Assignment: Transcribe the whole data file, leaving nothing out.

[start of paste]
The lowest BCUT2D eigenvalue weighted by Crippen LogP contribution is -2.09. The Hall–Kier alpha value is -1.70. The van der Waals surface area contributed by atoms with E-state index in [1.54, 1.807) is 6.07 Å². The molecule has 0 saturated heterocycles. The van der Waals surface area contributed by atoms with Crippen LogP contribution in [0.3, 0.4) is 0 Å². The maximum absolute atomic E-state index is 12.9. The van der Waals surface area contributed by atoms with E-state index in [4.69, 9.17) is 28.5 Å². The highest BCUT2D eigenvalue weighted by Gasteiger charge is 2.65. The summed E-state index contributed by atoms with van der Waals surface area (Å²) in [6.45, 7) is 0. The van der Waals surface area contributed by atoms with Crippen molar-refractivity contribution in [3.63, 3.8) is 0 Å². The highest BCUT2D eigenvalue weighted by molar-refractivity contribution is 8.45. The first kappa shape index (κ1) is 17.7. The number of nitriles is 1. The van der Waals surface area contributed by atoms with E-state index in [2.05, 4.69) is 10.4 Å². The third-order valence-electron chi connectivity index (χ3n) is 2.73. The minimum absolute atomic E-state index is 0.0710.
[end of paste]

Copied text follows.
The lowest BCUT2D eigenvalue weighted by Crippen LogP contribution is -2.09. The Hall–Kier alpha value is -1.70. The van der Waals surface area contributed by atoms with E-state index in [1.54, 1.807) is 6.07 Å². The molecule has 0 saturated heterocycles. The van der Waals surface area contributed by atoms with Crippen LogP contribution in [0.3, 0.4) is 0 Å². The maximum absolute atomic E-state index is 12.9. The van der Waals surface area contributed by atoms with E-state index in [4.69, 9.17) is 28.5 Å². The highest BCUT2D eigenvalue weighted by Gasteiger charge is 2.65. The summed E-state index contributed by atoms with van der Waals surface area (Å²) in [6.45, 7) is 0. The van der Waals surface area contributed by atoms with Crippen molar-refractivity contribution in [3.63, 3.8) is 0 Å². The highest BCUT2D eigenvalue weighted by molar-refractivity contribution is 8.45. The first kappa shape index (κ1) is 17.7. The number of nitriles is 1. The van der Waals surface area contributed by atoms with E-state index in [2.05, 4.69) is 10.4 Å². The third-order valence-electron chi connectivity index (χ3n) is 2.73. The minimum absolute atomic E-state index is 0.0710.